Table 1 – Physical properties of the series of CSC additives prepared using colloidal silica templates of different sizes.

Template size (nm) Pore size (nm) Surface area (m2/g) Pore volume (cm3/g)

CSC-4a

CSC-10a

CSC-20a

CSC-20b

4 5.5 1054 1.79

10 11.8 936 1.79

20 19.9 974 1.96

20 19.4 626 0.94

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Fig. 6 – (a) Cyclic performance of Li–S battries employing CSC additives with different pore sizes and the same pore volume: CSC-4a (j), CSC-10a (d), and CSC-20a (m). (b) Cyclic performance of Li–S battries employing CSC additives with different pore volumes and the same pore size: CSC-20a (m) and CSC-20b (). (A colour version of this figure can be viewed online.)

Fig. 5 – Galvanostatic charge and discharge profiles of Li–S batteries employing 10 wt% CSC additives recorded over the voltage range of 1.8–2.7 V vs. Li/Li+ at different discharging currents (0.05, 0.1, 0.25, 0.5, 1.0, 1.5, and 2.5 C, 1 C = 1674 mA/g) and a fixed charging current of 0.1 C: (a) No additive, (b) CSC-20a, and (c) CSC-20b. (A colour version of this figure can be viewed online.)

capacity suggests that the electrochemical performance of the resulting cells was not highly sensitive to the pore size, at least in the range of pore sizes investigated in this study. On the other hand, a comparison of the cyclic properties of the cells containing CSC-20a and CSC-20b shows that the

addition of CSC-20b was less effective in improving the cyclic performance of the corresponding cell (Fig. 6b). After 50 cycles, the cell containing CSC-20a exhibited a discharge capacity of 835 mAh/g, whereas a capacity of 770 mAh/g was attained for the cell containing CSC-20b. In addition, the cell containing CSC-20b still showed a considerable initial decrease in capacity indicating that side reactions occurred due to dissolved Li-polysulfides. This result suggests that it is not the pore size but rather the pore volume of CSC that has a critical effect on the cyclic performance of Li–S batteries. It appears that the amount of dissolved Li-polysulfides that can be absorbed by CSC-20b is limited due to the sample’s low pore volume. Li-polysulfide absorption or the adsorbing characteristics of the CSCs were further investigated using ex-situ EDS analyses [17]. To elucidate the nature of Li-polysulfide absorption or adsorption, cathodes containing CSC-20a were prepared by discharging to different cut-off voltages: the open-circuit voltage (OCV), 2.06, and 1.8 V vs. Li/Li+. For reliable measurements, the cells were assembled using an electrolyte containing 1 M LiPF6 salt for the exclusion of the S signal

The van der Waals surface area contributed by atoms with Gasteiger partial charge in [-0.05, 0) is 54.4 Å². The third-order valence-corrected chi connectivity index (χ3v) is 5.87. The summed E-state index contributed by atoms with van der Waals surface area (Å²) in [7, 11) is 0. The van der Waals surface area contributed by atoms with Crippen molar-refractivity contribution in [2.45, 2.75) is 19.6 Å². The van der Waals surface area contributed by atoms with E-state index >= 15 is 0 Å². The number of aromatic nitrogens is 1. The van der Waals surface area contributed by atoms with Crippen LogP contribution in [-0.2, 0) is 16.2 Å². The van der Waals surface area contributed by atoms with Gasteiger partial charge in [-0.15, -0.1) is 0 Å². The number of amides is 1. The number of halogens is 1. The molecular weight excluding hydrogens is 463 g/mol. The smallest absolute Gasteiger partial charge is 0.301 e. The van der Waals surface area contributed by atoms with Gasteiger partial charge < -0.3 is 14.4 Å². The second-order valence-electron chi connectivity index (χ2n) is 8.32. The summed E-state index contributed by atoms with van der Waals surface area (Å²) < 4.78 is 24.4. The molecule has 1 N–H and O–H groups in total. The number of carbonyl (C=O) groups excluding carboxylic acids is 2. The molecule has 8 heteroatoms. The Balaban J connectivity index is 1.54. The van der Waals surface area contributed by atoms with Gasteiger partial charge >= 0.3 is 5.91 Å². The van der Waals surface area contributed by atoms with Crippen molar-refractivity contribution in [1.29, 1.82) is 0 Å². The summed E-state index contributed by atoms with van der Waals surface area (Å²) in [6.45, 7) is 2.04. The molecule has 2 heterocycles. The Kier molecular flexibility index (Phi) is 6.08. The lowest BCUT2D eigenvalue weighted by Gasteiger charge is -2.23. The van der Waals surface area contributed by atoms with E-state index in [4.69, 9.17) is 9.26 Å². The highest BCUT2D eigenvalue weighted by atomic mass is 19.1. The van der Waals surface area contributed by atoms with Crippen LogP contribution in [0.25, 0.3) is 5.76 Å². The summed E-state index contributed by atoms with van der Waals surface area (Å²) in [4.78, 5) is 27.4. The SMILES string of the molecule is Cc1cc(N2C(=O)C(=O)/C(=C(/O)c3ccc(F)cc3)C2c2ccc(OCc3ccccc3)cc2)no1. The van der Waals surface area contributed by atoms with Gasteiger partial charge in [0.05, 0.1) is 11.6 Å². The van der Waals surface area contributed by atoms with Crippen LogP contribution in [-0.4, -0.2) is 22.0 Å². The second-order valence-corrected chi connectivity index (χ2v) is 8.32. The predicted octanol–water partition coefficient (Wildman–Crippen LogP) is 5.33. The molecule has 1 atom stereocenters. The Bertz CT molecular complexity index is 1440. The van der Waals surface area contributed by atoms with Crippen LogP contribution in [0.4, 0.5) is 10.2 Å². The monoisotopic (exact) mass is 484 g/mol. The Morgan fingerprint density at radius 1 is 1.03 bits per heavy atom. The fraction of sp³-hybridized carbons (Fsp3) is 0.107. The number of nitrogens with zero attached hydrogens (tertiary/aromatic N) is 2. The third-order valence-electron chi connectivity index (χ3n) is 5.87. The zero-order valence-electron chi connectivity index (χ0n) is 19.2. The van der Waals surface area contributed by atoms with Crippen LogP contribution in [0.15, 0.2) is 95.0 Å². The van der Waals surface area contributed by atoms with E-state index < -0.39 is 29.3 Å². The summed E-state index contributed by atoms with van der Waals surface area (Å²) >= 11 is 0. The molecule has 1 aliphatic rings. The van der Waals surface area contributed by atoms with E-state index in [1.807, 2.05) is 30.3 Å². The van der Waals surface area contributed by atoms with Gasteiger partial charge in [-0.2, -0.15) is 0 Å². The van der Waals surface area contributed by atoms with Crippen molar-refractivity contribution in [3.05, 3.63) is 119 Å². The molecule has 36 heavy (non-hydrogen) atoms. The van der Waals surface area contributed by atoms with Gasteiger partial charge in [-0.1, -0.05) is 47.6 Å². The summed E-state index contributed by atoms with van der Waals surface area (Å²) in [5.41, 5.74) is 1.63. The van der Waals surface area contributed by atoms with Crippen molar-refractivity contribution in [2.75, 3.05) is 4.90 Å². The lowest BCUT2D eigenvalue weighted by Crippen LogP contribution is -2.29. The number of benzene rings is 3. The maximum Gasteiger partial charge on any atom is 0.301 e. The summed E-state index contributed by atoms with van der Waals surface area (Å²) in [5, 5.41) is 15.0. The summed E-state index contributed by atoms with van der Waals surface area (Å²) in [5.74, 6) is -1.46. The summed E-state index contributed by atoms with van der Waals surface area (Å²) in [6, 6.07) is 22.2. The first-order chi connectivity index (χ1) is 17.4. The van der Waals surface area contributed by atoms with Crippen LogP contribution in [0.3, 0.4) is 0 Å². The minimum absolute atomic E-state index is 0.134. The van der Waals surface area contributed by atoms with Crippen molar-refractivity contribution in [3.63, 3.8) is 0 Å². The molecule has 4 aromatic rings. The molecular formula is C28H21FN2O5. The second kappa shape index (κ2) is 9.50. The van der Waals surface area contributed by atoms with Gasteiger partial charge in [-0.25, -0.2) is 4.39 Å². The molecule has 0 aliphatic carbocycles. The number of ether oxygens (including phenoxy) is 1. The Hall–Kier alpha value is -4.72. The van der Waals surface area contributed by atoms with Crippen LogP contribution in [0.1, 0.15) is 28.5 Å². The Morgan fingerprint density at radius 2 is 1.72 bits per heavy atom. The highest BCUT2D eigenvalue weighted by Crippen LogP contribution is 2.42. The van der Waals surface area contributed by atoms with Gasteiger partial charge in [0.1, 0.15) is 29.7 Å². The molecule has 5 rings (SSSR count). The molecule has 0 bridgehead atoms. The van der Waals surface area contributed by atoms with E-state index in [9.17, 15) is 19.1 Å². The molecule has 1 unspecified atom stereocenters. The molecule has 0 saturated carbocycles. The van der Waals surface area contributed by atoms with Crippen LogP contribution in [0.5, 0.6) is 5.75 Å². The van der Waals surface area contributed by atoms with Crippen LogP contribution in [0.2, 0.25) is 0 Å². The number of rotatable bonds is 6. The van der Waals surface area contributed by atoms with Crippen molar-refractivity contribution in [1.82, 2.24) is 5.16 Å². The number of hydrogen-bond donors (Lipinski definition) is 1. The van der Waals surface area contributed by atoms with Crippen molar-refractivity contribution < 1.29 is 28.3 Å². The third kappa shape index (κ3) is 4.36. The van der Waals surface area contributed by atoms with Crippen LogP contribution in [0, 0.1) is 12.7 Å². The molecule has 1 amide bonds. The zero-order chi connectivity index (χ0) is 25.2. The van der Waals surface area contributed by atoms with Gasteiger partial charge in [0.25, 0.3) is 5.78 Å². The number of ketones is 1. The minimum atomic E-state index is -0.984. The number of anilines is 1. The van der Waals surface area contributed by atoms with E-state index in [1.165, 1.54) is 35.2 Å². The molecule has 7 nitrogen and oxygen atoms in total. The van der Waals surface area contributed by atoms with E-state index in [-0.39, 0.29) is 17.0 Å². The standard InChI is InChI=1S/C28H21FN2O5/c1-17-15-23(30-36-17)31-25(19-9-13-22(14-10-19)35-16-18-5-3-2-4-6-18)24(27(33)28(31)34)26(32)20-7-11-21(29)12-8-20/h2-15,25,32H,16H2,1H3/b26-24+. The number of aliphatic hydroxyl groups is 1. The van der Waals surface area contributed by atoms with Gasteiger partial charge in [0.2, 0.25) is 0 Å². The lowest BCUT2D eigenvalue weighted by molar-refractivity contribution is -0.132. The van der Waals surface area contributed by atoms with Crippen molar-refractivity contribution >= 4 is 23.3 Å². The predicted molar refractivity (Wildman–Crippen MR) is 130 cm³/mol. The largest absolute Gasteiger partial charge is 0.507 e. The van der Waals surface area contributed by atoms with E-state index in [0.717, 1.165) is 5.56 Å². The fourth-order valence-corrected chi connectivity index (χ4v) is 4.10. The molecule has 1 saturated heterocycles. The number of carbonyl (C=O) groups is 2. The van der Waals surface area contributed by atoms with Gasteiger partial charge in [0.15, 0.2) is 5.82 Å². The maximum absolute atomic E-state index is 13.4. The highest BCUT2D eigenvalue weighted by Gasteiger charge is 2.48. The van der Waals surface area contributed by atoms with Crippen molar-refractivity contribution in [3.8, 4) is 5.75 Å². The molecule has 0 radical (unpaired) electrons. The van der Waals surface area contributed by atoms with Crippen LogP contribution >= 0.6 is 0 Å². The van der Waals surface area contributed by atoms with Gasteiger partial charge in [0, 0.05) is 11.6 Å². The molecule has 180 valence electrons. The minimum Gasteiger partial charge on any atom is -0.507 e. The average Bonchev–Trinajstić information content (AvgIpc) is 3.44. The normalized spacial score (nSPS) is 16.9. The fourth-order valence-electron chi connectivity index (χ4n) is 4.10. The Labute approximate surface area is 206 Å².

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Fig. 7 – (a) The initial discharge profiles of Li–S battery containing CSC-20a additive toward different cut-off voltages: OCV (point A), 2.06 V vs. Li/Li+ (point B), and 1.8 V vs. Li/Li+ (ponit C). (b) FESEM images of CSC-20a additive collected at different cutoff voltages and corresponding S/F ratios estimated from the areal EDS results. (A colour version of this figure can be viewed online.)